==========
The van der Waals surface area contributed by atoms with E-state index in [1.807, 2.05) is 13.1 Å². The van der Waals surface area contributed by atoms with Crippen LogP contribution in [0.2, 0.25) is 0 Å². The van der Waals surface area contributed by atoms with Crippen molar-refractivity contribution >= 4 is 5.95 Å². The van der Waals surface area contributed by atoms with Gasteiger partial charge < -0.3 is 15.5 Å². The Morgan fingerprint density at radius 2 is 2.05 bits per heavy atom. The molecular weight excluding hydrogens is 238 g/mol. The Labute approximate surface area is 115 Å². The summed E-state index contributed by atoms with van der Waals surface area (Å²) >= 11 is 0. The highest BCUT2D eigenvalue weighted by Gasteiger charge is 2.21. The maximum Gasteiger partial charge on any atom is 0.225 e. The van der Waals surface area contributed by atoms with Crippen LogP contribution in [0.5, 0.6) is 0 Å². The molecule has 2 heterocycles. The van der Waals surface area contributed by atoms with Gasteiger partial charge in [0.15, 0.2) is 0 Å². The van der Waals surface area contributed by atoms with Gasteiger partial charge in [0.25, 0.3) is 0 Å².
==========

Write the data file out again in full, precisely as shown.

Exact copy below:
The van der Waals surface area contributed by atoms with E-state index in [1.807, 2.05) is 13.1 Å². The van der Waals surface area contributed by atoms with Crippen LogP contribution in [0.2, 0.25) is 0 Å². The van der Waals surface area contributed by atoms with Crippen molar-refractivity contribution >= 4 is 5.95 Å². The van der Waals surface area contributed by atoms with Gasteiger partial charge < -0.3 is 15.5 Å². The Morgan fingerprint density at radius 2 is 2.05 bits per heavy atom. The molecular weight excluding hydrogens is 238 g/mol. The Labute approximate surface area is 115 Å². The summed E-state index contributed by atoms with van der Waals surface area (Å²) >= 11 is 0. The highest BCUT2D eigenvalue weighted by Gasteiger charge is 2.21. The maximum Gasteiger partial charge on any atom is 0.225 e. The van der Waals surface area contributed by atoms with Crippen LogP contribution in [0.5, 0.6) is 0 Å². The molecule has 2 heterocycles. The van der Waals surface area contributed by atoms with Gasteiger partial charge in [0.15, 0.2) is 0 Å². The van der Waals surface area contributed by atoms with Gasteiger partial charge in [0.25, 0.3) is 0 Å².